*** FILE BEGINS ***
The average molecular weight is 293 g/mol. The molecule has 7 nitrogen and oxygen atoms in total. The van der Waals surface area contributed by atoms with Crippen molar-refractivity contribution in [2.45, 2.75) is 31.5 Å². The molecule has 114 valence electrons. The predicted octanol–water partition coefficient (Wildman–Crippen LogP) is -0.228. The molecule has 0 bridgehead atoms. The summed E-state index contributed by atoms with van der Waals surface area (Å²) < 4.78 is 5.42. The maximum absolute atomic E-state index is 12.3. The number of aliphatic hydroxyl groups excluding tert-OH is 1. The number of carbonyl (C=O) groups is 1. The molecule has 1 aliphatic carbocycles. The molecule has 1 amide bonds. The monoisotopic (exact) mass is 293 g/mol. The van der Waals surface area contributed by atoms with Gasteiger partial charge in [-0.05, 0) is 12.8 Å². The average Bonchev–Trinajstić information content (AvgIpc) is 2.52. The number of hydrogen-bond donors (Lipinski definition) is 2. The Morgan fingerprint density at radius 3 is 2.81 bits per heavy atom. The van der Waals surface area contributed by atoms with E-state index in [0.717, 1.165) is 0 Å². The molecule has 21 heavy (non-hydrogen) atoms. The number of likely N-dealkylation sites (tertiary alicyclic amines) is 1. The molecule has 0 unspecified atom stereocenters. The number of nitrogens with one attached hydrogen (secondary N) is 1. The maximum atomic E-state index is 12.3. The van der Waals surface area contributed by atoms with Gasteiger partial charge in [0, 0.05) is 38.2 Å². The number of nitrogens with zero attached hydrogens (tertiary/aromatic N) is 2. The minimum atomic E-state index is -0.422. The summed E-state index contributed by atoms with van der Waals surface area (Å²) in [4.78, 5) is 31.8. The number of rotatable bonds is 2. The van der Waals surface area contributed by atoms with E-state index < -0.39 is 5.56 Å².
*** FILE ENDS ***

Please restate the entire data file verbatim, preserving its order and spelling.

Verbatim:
The average molecular weight is 293 g/mol. The molecule has 7 nitrogen and oxygen atoms in total. The van der Waals surface area contributed by atoms with Crippen molar-refractivity contribution in [2.45, 2.75) is 31.5 Å². The molecule has 114 valence electrons. The predicted octanol–water partition coefficient (Wildman–Crippen LogP) is -0.228. The molecule has 0 bridgehead atoms. The summed E-state index contributed by atoms with van der Waals surface area (Å²) < 4.78 is 5.42. The maximum absolute atomic E-state index is 12.3. The number of aliphatic hydroxyl groups excluding tert-OH is 1. The number of carbonyl (C=O) groups is 1. The molecule has 1 aliphatic carbocycles. The molecule has 1 amide bonds. The monoisotopic (exact) mass is 293 g/mol. The van der Waals surface area contributed by atoms with Gasteiger partial charge in [-0.05, 0) is 12.8 Å². The average Bonchev–Trinajstić information content (AvgIpc) is 2.52. The number of hydrogen-bond donors (Lipinski definition) is 2. The Morgan fingerprint density at radius 3 is 2.81 bits per heavy atom. The van der Waals surface area contributed by atoms with E-state index in [0.717, 1.165) is 0 Å². The molecule has 21 heavy (non-hydrogen) atoms. The number of likely N-dealkylation sites (tertiary alicyclic amines) is 1. The molecule has 0 unspecified atom stereocenters. The number of nitrogens with one attached hydrogen (secondary N) is 1. The maximum atomic E-state index is 12.3. The van der Waals surface area contributed by atoms with Gasteiger partial charge in [0, 0.05) is 38.2 Å². The number of nitrogens with zero attached hydrogens (tertiary/aromatic N) is 2. The minimum atomic E-state index is -0.422. The summed E-state index contributed by atoms with van der Waals surface area (Å²) in [4.78, 5) is 31.8. The number of rotatable bonds is 2. The van der Waals surface area contributed by atoms with E-state index < -0.39 is 5.56 Å².